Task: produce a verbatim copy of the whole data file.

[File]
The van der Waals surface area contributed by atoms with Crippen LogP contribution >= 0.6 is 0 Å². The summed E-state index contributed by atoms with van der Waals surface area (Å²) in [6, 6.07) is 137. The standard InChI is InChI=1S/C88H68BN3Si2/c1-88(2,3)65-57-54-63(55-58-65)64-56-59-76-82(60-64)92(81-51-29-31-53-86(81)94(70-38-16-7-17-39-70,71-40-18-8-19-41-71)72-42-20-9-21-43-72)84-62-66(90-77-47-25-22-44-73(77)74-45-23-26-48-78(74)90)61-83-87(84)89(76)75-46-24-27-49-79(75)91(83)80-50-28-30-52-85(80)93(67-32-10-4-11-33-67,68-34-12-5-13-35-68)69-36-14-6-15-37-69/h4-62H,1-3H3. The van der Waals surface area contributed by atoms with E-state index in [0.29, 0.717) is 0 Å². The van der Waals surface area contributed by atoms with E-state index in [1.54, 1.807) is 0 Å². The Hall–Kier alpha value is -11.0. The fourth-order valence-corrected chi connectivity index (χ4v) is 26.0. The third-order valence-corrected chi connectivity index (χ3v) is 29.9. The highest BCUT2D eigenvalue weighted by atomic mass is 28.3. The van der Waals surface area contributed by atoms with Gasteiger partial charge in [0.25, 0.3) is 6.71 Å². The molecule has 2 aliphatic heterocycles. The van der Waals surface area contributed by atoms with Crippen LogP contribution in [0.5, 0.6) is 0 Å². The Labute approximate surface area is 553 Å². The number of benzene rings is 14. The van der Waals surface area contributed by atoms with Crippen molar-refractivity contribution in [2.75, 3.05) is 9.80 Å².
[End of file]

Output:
The van der Waals surface area contributed by atoms with Crippen LogP contribution >= 0.6 is 0 Å². The summed E-state index contributed by atoms with van der Waals surface area (Å²) in [6, 6.07) is 137. The standard InChI is InChI=1S/C88H68BN3Si2/c1-88(2,3)65-57-54-63(55-58-65)64-56-59-76-82(60-64)92(81-51-29-31-53-86(81)94(70-38-16-7-17-39-70,71-40-18-8-19-41-71)72-42-20-9-21-43-72)84-62-66(90-77-47-25-22-44-73(77)74-45-23-26-48-78(74)90)61-83-87(84)89(76)75-46-24-27-49-79(75)91(83)80-50-28-30-52-85(80)93(67-32-10-4-11-33-67,68-34-12-5-13-35-68)69-36-14-6-15-37-69/h4-62H,1-3H3. The van der Waals surface area contributed by atoms with E-state index in [0.29, 0.717) is 0 Å². The van der Waals surface area contributed by atoms with E-state index in [1.54, 1.807) is 0 Å². The Hall–Kier alpha value is -11.0. The fourth-order valence-corrected chi connectivity index (χ4v) is 26.0. The third-order valence-corrected chi connectivity index (χ3v) is 29.9. The highest BCUT2D eigenvalue weighted by atomic mass is 28.3. The van der Waals surface area contributed by atoms with Gasteiger partial charge in [0.25, 0.3) is 6.71 Å². The molecule has 2 aliphatic heterocycles. The van der Waals surface area contributed by atoms with Crippen LogP contribution in [0.5, 0.6) is 0 Å². The Labute approximate surface area is 553 Å². The number of benzene rings is 14. The van der Waals surface area contributed by atoms with Crippen molar-refractivity contribution in [2.75, 3.05) is 9.80 Å².